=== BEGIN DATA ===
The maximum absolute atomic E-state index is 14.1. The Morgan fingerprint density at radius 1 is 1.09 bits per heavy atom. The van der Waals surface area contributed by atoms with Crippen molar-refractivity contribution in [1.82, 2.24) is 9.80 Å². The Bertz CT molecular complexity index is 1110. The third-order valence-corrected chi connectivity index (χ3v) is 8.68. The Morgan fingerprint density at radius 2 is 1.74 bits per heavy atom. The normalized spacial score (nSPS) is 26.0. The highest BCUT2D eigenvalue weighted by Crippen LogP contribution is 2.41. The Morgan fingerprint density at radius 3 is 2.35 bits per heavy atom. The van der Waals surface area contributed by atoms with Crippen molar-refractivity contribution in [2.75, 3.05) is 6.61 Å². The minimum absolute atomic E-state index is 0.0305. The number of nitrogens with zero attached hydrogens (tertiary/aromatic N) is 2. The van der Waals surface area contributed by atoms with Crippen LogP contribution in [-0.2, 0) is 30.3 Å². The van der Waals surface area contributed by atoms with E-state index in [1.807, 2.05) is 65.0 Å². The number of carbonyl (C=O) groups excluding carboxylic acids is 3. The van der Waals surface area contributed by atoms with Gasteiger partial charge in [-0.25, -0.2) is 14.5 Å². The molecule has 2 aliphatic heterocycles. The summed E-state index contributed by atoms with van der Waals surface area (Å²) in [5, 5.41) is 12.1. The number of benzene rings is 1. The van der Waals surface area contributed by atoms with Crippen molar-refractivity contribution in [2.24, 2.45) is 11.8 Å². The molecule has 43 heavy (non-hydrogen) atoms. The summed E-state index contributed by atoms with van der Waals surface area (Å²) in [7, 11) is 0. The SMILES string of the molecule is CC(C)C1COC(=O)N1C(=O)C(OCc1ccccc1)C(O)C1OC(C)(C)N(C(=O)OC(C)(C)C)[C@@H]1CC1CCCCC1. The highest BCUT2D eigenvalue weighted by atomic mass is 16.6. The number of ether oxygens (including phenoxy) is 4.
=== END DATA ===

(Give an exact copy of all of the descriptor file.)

The maximum absolute atomic E-state index is 14.1. The Morgan fingerprint density at radius 1 is 1.09 bits per heavy atom. The van der Waals surface area contributed by atoms with Crippen molar-refractivity contribution in [1.82, 2.24) is 9.80 Å². The Bertz CT molecular complexity index is 1110. The third-order valence-corrected chi connectivity index (χ3v) is 8.68. The Morgan fingerprint density at radius 2 is 1.74 bits per heavy atom. The normalized spacial score (nSPS) is 26.0. The highest BCUT2D eigenvalue weighted by Crippen LogP contribution is 2.41. The Morgan fingerprint density at radius 3 is 2.35 bits per heavy atom. The van der Waals surface area contributed by atoms with Crippen molar-refractivity contribution in [2.75, 3.05) is 6.61 Å². The minimum absolute atomic E-state index is 0.0305. The number of nitrogens with zero attached hydrogens (tertiary/aromatic N) is 2. The van der Waals surface area contributed by atoms with Crippen LogP contribution in [-0.2, 0) is 30.3 Å². The van der Waals surface area contributed by atoms with E-state index in [1.807, 2.05) is 65.0 Å². The number of carbonyl (C=O) groups excluding carboxylic acids is 3. The van der Waals surface area contributed by atoms with Gasteiger partial charge in [-0.25, -0.2) is 14.5 Å². The molecule has 2 aliphatic heterocycles. The summed E-state index contributed by atoms with van der Waals surface area (Å²) in [5, 5.41) is 12.1. The number of benzene rings is 1. The van der Waals surface area contributed by atoms with Crippen molar-refractivity contribution in [2.24, 2.45) is 11.8 Å². The molecule has 43 heavy (non-hydrogen) atoms. The summed E-state index contributed by atoms with van der Waals surface area (Å²) in [7, 11) is 0. The SMILES string of the molecule is CC(C)C1COC(=O)N1C(=O)C(OCc1ccccc1)C(O)C1OC(C)(C)N(C(=O)OC(C)(C)C)[C@@H]1CC1CCCCC1. The highest BCUT2D eigenvalue weighted by atomic mass is 16.6. The number of ether oxygens (including phenoxy) is 4.